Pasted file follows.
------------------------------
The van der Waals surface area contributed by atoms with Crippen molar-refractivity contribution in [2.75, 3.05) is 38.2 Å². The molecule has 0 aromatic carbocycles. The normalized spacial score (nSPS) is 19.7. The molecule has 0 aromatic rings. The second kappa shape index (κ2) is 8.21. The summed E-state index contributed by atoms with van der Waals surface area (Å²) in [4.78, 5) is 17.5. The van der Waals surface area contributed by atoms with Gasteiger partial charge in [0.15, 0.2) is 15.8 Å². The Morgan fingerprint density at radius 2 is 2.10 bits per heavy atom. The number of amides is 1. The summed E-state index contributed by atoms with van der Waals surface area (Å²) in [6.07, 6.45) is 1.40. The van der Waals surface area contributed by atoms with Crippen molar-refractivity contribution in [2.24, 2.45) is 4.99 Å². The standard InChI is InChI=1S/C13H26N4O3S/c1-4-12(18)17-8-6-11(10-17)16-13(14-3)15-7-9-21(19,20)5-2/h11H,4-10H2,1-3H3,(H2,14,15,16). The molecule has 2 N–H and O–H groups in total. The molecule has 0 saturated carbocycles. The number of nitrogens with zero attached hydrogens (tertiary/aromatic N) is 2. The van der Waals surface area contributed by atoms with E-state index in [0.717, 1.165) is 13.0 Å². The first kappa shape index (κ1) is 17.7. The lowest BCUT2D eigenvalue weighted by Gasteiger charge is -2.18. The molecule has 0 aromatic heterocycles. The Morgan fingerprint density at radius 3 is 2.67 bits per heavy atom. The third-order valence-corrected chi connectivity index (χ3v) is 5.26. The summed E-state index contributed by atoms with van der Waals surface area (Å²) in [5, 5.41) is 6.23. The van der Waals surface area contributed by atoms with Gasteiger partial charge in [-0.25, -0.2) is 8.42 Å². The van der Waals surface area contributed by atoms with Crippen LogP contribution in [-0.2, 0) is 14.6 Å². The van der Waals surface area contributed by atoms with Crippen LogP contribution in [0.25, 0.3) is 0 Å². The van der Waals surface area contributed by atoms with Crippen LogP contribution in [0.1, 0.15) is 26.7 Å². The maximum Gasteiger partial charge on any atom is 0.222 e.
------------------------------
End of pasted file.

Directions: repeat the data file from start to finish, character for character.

The van der Waals surface area contributed by atoms with Crippen molar-refractivity contribution in [2.75, 3.05) is 38.2 Å². The molecule has 0 aromatic carbocycles. The normalized spacial score (nSPS) is 19.7. The molecule has 0 aromatic rings. The second kappa shape index (κ2) is 8.21. The summed E-state index contributed by atoms with van der Waals surface area (Å²) in [4.78, 5) is 17.5. The van der Waals surface area contributed by atoms with Gasteiger partial charge in [0.15, 0.2) is 15.8 Å². The Morgan fingerprint density at radius 2 is 2.10 bits per heavy atom. The number of amides is 1. The summed E-state index contributed by atoms with van der Waals surface area (Å²) in [6.07, 6.45) is 1.40. The van der Waals surface area contributed by atoms with Crippen molar-refractivity contribution in [2.24, 2.45) is 4.99 Å². The standard InChI is InChI=1S/C13H26N4O3S/c1-4-12(18)17-8-6-11(10-17)16-13(14-3)15-7-9-21(19,20)5-2/h11H,4-10H2,1-3H3,(H2,14,15,16). The molecule has 2 N–H and O–H groups in total. The molecule has 0 saturated carbocycles. The number of nitrogens with zero attached hydrogens (tertiary/aromatic N) is 2. The van der Waals surface area contributed by atoms with E-state index in [0.717, 1.165) is 13.0 Å². The first kappa shape index (κ1) is 17.7. The lowest BCUT2D eigenvalue weighted by Gasteiger charge is -2.18. The molecule has 0 aromatic heterocycles. The Morgan fingerprint density at radius 3 is 2.67 bits per heavy atom. The third-order valence-corrected chi connectivity index (χ3v) is 5.26. The summed E-state index contributed by atoms with van der Waals surface area (Å²) in [5, 5.41) is 6.23. The van der Waals surface area contributed by atoms with Gasteiger partial charge in [-0.25, -0.2) is 8.42 Å². The van der Waals surface area contributed by atoms with Crippen LogP contribution in [-0.2, 0) is 14.6 Å². The van der Waals surface area contributed by atoms with Crippen LogP contribution in [0.25, 0.3) is 0 Å². The van der Waals surface area contributed by atoms with Crippen LogP contribution in [0.1, 0.15) is 26.7 Å². The maximum Gasteiger partial charge on any atom is 0.222 e.